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Tag Archives: Stephenie Meyer

Vampire fiction in the Twilight generation

You’d have to be a hermit not to have noticed the recent shift to the mainstream of supernatural fiction. Once the reserve of old-school Goths and LARPers, the supernatural is now dripping in cool.

You can barely fire up Google these days without falling over someone complaining about Twilight, but I would suggest The Escapist’s tounge-in-cheek (and spoilerific) take-down for an overview of just what’s wrong with the series. But it’s not just the über-conservative values Meyer espouses in her that make the series objectionable. There’s the terrible writing too. Meyer’s dearth of adverbs and adjectives  – dazzling, perfect, pale, glorious, er… marble – is as grating as it is lazy. It’s purple prose at its worst.

Twilight is popular, though, and not just with its target audience. Why? To YouTube!

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What I learned about trends at 9.20 AM in WH Smith

Robert Cormier Heroes

This train station vendor of books – I refuse to call them booksellers – is a queer creature. Essentially news agents, they provide bleary-eyed commuters with their daily paper and weekly NME, Grazia or Take A Break and weary travellers with limp, underfilled sandwiches only marginally less overpriced than those for sale on the trains.

The WH Smith branch in which I find myself this bright Thursday morning has a large book section taking up just under half of the small train station concourse store. Their stock-in-trade is bestsellers – books with NOW A MAJOR MOTION PICTURE emblazoned over the Hollywood-perfect cover photo. Gaudy yellow easy-peel stickers advertise three for £10 deals on every other title. TV tie-ins and pocket-sized dictionaries dominate the reference section, travel guides and pop psychology the non-fiction section.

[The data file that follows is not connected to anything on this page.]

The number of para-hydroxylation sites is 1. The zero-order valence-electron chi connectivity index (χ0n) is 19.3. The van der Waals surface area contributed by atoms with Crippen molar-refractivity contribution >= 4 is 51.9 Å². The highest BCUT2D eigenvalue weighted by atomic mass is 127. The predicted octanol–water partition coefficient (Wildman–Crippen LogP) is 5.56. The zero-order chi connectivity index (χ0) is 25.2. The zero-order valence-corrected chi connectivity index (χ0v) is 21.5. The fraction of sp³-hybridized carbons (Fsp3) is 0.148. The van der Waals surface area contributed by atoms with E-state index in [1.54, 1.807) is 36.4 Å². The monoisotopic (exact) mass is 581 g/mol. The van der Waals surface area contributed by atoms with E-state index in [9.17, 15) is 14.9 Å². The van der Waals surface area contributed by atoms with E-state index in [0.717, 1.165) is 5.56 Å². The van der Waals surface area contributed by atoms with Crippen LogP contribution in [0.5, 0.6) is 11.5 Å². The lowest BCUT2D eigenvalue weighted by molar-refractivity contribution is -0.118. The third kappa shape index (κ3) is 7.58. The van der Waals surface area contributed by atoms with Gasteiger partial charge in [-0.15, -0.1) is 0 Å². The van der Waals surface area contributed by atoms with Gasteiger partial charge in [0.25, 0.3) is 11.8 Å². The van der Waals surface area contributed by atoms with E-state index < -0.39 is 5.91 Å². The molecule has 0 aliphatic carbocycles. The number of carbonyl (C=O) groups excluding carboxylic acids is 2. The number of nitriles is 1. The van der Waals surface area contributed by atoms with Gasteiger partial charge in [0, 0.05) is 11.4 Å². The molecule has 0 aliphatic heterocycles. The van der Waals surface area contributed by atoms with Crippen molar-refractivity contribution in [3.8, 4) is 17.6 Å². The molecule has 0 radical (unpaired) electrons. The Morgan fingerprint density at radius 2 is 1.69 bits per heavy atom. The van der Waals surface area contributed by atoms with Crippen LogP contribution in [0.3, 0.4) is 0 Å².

Children’s titles are consigned to a corner. The shelves are messy and confused. Books in on the adult shelves are organised by genre and then alphabetically, with at one copy of most titles displayed cover-on, the better to entice the casual purchaser. Not so in the children’s section. There is no sense that I can see in the arrangement; tall and thin science and maths workbooks sit beside vampire romance fiction for the 11-16 crowd, written hastily to ride on the coat tails Stephenie Meyer’s odious Twilight series. CBeebies tie-ins jostle beside My First Encyclopaedia and Angus, Thongs and Full-Frontal Snogging (NOW A MAJOR MOTION PICTURE).  A Latin translation of A Bear Called Paddington, ordered by some over-eager assistant buyer, languishes dustily at the back.

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